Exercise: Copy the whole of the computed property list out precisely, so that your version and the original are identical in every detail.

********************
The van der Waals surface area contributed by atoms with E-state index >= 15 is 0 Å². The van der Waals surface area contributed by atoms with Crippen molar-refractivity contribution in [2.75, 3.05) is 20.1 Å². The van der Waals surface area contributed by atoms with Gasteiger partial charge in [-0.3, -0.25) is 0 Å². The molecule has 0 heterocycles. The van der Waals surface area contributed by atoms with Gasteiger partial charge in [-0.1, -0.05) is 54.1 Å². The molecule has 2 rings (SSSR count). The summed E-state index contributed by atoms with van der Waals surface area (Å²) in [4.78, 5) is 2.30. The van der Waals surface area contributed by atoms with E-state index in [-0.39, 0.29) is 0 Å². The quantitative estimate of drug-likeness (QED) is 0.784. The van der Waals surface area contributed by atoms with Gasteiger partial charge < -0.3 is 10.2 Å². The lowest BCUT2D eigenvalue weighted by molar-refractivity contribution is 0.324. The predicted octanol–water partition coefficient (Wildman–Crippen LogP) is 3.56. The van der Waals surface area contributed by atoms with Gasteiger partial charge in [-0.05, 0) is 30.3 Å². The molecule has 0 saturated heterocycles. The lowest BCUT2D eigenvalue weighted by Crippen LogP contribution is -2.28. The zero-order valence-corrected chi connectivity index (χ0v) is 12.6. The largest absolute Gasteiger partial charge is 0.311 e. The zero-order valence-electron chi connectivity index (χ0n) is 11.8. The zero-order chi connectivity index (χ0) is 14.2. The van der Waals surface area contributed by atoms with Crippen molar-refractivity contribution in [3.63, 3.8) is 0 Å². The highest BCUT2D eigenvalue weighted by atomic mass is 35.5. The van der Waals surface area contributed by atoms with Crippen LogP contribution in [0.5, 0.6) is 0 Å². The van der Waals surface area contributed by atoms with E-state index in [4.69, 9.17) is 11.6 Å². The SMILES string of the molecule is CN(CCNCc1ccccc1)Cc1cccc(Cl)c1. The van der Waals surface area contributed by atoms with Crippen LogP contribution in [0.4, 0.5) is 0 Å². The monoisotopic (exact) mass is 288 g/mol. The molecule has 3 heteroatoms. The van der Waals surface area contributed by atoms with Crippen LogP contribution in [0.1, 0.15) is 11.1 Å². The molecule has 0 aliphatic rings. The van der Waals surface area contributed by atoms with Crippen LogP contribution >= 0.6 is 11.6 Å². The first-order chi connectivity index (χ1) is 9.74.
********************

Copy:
The van der Waals surface area contributed by atoms with E-state index >= 15 is 0 Å². The van der Waals surface area contributed by atoms with Crippen molar-refractivity contribution in [2.75, 3.05) is 20.1 Å². The van der Waals surface area contributed by atoms with Gasteiger partial charge in [-0.3, -0.25) is 0 Å². The molecule has 0 heterocycles. The van der Waals surface area contributed by atoms with Gasteiger partial charge in [-0.1, -0.05) is 54.1 Å². The molecule has 2 rings (SSSR count). The summed E-state index contributed by atoms with van der Waals surface area (Å²) in [4.78, 5) is 2.30. The van der Waals surface area contributed by atoms with E-state index in [-0.39, 0.29) is 0 Å². The quantitative estimate of drug-likeness (QED) is 0.784. The van der Waals surface area contributed by atoms with Gasteiger partial charge < -0.3 is 10.2 Å². The lowest BCUT2D eigenvalue weighted by molar-refractivity contribution is 0.324. The predicted octanol–water partition coefficient (Wildman–Crippen LogP) is 3.56. The van der Waals surface area contributed by atoms with Gasteiger partial charge in [-0.05, 0) is 30.3 Å². The molecule has 0 saturated heterocycles. The lowest BCUT2D eigenvalue weighted by Crippen LogP contribution is -2.28. The zero-order valence-corrected chi connectivity index (χ0v) is 12.6. The largest absolute Gasteiger partial charge is 0.311 e. The zero-order valence-electron chi connectivity index (χ0n) is 11.8. The zero-order chi connectivity index (χ0) is 14.2. The van der Waals surface area contributed by atoms with Crippen molar-refractivity contribution in [3.63, 3.8) is 0 Å². The highest BCUT2D eigenvalue weighted by atomic mass is 35.5. The van der Waals surface area contributed by atoms with Crippen LogP contribution in [0.5, 0.6) is 0 Å². The van der Waals surface area contributed by atoms with E-state index in [4.69, 9.17) is 11.6 Å². The SMILES string of the molecule is CN(CCNCc1ccccc1)Cc1cccc(Cl)c1. The van der Waals surface area contributed by atoms with Crippen LogP contribution in [0.4, 0.5) is 0 Å². The monoisotopic (exact) mass is 288 g/mol. The molecule has 3 heteroatoms. The van der Waals surface area contributed by atoms with Crippen LogP contribution in [0.1, 0.15) is 11.1 Å². The molecule has 0 aliphatic rings. The van der Waals surface area contributed by atoms with Crippen LogP contribution >= 0.6 is 11.6 Å². The first-order chi connectivity index (χ1) is 9.74.